I’ve been vegetarian for a week now.
What? I thought you only swore off beef when this year began.
Yeah, that’s true, but starting last Monday, I took up the Vegetarian Society Singapore’s 21-Day Veg Buddy Program to see if I could tahan 21 days without meat. It was actually supposed to start last Saturday but I was spending most of the weekend at Changi Village for my 3-star kayaking course and couldn’t bear to be deprived of legendary Changi Village dishes such as chicken chop hor fun, so I postponed it till Monday. :P But since then, it hasn’t been too difficult to resist the urges at all, despite sporadic cravings for fried chicken. The vegetarian lifestyle, for someone who wants it, isn’t really difficult because of the feeling that you can’t eat meat, but more so because it’s difficult to eat collective meals with friends and family who do not share the same dietary habits or bother to understand the rationale behind it. My dad sometimes felt my personal restriction was ‘imposing’ on the kind of meals my mum could cook, even though I never told my mother that she couldn’t cook meat for the family.
Also, if you’re the kind of vegetarian who doesn’t even want a scrap of meat in your meal (although I’m allowing milk and eggs this period, I’m hoping my sauces and oils have no meat sources of possible), it is especially difficult in Singaporean food culture, where Chinese often flavour their soups with pork bones or chicken stock, and sambal probably has shrimp paste mixed in. Sometimes I think a little bit of compromise might be necessary if you are going to eat food prepared by someone else.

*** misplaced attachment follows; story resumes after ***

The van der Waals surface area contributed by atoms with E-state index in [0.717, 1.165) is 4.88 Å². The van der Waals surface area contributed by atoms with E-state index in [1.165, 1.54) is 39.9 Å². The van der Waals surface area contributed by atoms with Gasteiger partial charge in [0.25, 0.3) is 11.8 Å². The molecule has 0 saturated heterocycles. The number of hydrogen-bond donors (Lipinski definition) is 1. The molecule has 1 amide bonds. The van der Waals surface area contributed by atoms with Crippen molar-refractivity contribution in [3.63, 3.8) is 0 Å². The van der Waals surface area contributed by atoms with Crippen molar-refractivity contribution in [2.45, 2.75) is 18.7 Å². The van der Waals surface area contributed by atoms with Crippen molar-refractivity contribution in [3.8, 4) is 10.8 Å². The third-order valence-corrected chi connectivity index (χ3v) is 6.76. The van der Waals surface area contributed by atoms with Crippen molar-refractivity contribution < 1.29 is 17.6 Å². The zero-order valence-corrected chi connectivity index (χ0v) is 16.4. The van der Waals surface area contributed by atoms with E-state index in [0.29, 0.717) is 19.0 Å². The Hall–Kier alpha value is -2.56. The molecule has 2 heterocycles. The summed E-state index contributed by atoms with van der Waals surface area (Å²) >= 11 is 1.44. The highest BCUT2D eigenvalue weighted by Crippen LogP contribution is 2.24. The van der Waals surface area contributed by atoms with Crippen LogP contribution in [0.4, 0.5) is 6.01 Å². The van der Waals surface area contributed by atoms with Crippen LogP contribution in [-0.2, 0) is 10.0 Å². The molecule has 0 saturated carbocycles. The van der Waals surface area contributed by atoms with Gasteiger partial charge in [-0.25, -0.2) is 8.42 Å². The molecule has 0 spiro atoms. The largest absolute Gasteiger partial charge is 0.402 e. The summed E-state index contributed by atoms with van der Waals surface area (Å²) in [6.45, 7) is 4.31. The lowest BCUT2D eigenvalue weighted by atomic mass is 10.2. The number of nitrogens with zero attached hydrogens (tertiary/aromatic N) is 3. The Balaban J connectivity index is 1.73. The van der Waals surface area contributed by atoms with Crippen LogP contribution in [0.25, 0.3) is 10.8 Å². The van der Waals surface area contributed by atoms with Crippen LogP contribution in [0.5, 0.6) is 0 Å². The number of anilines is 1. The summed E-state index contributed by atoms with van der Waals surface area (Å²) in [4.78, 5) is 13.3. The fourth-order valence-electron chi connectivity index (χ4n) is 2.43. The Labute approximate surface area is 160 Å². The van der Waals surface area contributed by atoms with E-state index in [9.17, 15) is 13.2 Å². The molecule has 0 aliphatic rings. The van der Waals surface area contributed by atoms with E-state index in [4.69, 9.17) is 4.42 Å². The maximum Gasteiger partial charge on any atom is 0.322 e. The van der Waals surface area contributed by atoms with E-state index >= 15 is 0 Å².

Which leads to my second conclusion about vegetarianism/veganism: the only way to adhere to such a lifestyle rigorously without compromising on health or variety of flavour might be to prepare your own meals. This would require more work but the results would ultimately be more rewarding. Due to a combination of laziness/busyness I haven’t really begun having fun with vegetarian recipes in the kitchen, except for last Wednesday.
Last Wednesday, gastronomically speaking, was the highlight of the week. I had agreed to meet my friend Joel at his place for a cooking session and when I told him of my temporary dietary restriction, despite his impartial love for the meats, he graciously suggested a vegetarian meal that was no less scrumptious than any meat dish: ratouille ala Remy, i.e. the ratatouille you see prepared by Remy in the eponymous Pixar movie. In turn, I also suggested a recipe I’ve been meaning to try, scalloped Hasselback potatoes.
After a few hours in his kitchen, the results were glorious.
This was why I decided to take up the 21-Day veg challenge. I’ve known for a long time the environmental benefits of reducing meat consumption and also how the inhumane slaughtering and rearing processes of the meat industry has made us all complicit in the cruelty towards animals. I hope that swearing off meat for 21 days, while restrictive, may force me to become more creative about preparing and finding food that may not be flavoured by meat but taste just as good. The cookout I had with Joel proved that it’s possible.
Here’s to the next 14 days without meat!
If you’re looking for the recipes for the above dishes, Joel and I took them from the Internet. Click on the pictures to get to them.